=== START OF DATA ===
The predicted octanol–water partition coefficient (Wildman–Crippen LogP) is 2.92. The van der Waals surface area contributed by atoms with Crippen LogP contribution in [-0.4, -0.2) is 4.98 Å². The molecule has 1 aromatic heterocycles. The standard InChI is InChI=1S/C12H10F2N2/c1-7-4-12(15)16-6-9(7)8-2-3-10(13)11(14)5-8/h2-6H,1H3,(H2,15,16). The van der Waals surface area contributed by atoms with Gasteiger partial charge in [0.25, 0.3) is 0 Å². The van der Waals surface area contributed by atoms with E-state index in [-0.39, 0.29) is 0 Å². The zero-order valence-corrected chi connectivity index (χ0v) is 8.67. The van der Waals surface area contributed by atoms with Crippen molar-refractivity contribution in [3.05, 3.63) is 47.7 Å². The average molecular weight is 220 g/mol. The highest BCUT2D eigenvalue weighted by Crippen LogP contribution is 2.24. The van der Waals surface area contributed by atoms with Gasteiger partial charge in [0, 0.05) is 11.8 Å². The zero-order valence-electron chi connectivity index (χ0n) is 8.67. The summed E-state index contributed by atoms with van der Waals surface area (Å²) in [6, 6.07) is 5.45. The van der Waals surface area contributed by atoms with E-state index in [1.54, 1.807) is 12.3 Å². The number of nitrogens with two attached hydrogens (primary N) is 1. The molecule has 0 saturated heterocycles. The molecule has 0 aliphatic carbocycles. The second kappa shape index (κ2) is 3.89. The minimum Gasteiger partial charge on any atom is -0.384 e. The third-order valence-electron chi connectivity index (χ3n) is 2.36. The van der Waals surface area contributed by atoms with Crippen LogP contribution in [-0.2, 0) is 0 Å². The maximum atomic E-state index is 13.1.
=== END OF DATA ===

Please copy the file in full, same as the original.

The predicted octanol–water partition coefficient (Wildman–Crippen LogP) is 2.92. The van der Waals surface area contributed by atoms with Crippen LogP contribution in [-0.4, -0.2) is 4.98 Å². The molecule has 1 aromatic heterocycles. The standard InChI is InChI=1S/C12H10F2N2/c1-7-4-12(15)16-6-9(7)8-2-3-10(13)11(14)5-8/h2-6H,1H3,(H2,15,16). The van der Waals surface area contributed by atoms with Gasteiger partial charge in [0.25, 0.3) is 0 Å². The van der Waals surface area contributed by atoms with E-state index in [-0.39, 0.29) is 0 Å². The zero-order valence-corrected chi connectivity index (χ0v) is 8.67. The van der Waals surface area contributed by atoms with Crippen molar-refractivity contribution in [3.05, 3.63) is 47.7 Å². The average molecular weight is 220 g/mol. The highest BCUT2D eigenvalue weighted by Crippen LogP contribution is 2.24. The van der Waals surface area contributed by atoms with Gasteiger partial charge in [0, 0.05) is 11.8 Å². The zero-order valence-electron chi connectivity index (χ0n) is 8.67. The summed E-state index contributed by atoms with van der Waals surface area (Å²) in [6, 6.07) is 5.45. The van der Waals surface area contributed by atoms with E-state index in [1.54, 1.807) is 12.3 Å². The number of nitrogens with two attached hydrogens (primary N) is 1. The molecule has 0 saturated heterocycles. The molecule has 0 aliphatic carbocycles. The second kappa shape index (κ2) is 3.89. The minimum Gasteiger partial charge on any atom is -0.384 e. The third-order valence-electron chi connectivity index (χ3n) is 2.36. The van der Waals surface area contributed by atoms with Crippen LogP contribution in [-0.2, 0) is 0 Å². The maximum atomic E-state index is 13.1.